Like most parents of the elementary school set, I’ve spent the last three weeks poring over my children’s Christmas lists and dividing the requests into three simple categories:
Let The Relatives Spring For It
Is My Kid Effin’ Insane?
That last category covers most items on my daughter’s list. Our li’l diva, having been brainwashed by the flashy lifestyles of Disney Channel sitcom teens and tweens, believes being the Big One-Oh at Yule time entitles her to a cell phone, a laptop and a 42-inch flat screen for her bedroom among other things.
ME: “What is this you wrote here: `dress form’?”
LI’L DIVA: “It’s on this website.” (Clickty-clickty click.)
ME: “It’s a mannequin. That costs $199!”
LI’L DIVA: “Yes! I’ll put my clothes on it so I can figure out what to wear to school.”
ME: “You already have that in the deluxe two-piece model. It’s called a body and a mirror.”
My son, however, is far more practical.
He started with a few must-have items. This year it’s all things Beyblades, which regardless of the opium-induced storyline behind them, are simply metal tops. You spin them in a stadium (a thin plastic bowl for only $9.99 — while supplies last!) until one knocks over the other. Eh, fairly tame.
Then, over Thanksgiving weekend, he padded this list by scouring the pounds of sale ads the retailers had stuffed into the holiday newspapers. I know this because when questioned why certain items had made the cut, his reasons consisted of “Idunno,” “looks cool” and “it’s on sale at Target.”
I can’t blame him. I essentially did the same thing at his age with the toy section of the Sears catalog. I figured The Jolly Round Man in Red owed me something good from these pages as reward for the hours I had spent throughout the year waiting at the pick-up counter of the local outlet with my mother while minimum-wage clerks dug out our order of fitted sheets or butt-chaffing ToughSkins jeans.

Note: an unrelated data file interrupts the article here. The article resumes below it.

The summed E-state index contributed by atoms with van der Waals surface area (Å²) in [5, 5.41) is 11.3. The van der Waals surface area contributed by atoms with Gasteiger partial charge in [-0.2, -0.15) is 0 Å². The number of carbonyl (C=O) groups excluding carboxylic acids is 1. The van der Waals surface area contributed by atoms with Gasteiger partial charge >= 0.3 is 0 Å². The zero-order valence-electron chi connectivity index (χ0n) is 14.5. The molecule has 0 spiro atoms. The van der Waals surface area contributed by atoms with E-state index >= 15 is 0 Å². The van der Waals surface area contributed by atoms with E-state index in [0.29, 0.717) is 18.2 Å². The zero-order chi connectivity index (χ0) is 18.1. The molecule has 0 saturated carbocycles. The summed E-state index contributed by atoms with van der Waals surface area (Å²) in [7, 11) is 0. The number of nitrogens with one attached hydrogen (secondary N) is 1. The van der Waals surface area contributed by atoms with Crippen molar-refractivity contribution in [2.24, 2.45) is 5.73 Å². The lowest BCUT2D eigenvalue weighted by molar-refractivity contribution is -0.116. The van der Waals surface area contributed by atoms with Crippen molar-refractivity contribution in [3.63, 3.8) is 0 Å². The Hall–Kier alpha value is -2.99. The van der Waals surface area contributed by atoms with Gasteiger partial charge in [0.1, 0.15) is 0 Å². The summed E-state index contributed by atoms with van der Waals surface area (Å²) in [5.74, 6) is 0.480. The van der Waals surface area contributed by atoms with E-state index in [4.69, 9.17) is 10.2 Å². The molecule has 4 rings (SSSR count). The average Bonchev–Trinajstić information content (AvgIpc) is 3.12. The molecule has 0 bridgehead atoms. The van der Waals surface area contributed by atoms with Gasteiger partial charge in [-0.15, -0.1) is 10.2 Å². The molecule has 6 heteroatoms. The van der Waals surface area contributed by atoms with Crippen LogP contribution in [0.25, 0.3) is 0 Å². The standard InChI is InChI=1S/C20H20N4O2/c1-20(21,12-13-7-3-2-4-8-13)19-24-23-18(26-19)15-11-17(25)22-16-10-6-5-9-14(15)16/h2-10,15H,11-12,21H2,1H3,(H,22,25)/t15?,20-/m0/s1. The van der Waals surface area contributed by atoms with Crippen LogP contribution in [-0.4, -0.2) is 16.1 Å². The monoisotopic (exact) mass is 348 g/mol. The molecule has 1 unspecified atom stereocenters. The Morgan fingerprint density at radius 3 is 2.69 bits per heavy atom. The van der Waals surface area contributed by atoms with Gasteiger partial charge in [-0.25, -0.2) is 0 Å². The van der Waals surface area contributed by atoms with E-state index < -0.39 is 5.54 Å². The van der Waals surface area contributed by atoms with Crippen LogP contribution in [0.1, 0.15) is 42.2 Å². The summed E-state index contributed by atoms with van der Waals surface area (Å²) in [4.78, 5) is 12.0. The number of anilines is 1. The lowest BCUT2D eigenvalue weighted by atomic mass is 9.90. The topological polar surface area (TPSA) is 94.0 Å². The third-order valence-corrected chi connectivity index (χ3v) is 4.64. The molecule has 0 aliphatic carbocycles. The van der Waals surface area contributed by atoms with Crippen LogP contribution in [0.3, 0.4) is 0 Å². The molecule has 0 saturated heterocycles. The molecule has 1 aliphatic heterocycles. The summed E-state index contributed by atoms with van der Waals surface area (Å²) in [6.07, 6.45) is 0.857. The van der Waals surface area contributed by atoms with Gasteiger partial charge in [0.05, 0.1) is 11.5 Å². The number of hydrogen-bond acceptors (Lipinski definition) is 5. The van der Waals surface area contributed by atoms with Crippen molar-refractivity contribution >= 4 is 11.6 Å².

However, tucked between this dichotomy of wishes on my son’s list this year was one simple item that made me all weepy. And I quote:
“A big empty box.”
THE big empty box.
Possibly the greatest and most malleable of all childhood toys. Not to mention, the cheapest. I had many while growing up. Those were often procured, by request, from the stock room of the local A&P after these magic brown cubes had valiantly protected yet a different kind of butt-chaffing delivery — individual rolls of Scott toilet paper in shades of pink, green or whatever pastel color matched your groovy `70s shag toilet seat cover.
“This is awesome!” I said to my wife as I showed her our son’s list. My mind whirled with the possibilities he might have in store for this gift.
Formula One racing car.
Fort on the outer edge of the wilderness.
Castle to defend from the treacherous Knights Who Say Ni (note to self: introduce son to genius of “Monty Python and the Holy Grail” over Christmas break).
I just had to know what wondrous creation he had in mind.
“I want to use it as a stadium for my Beyblades,” he said.
“Huh. Really? That’s it?”
I trudged out to the unfinished part of our basement then, after a dozen seconds or so, returned.
“Happy early Christmas,” I said.
I just wonder what are the chances he’ll figure out it once contained one of other presents he had on his list. And I wonder which one he’ll like more.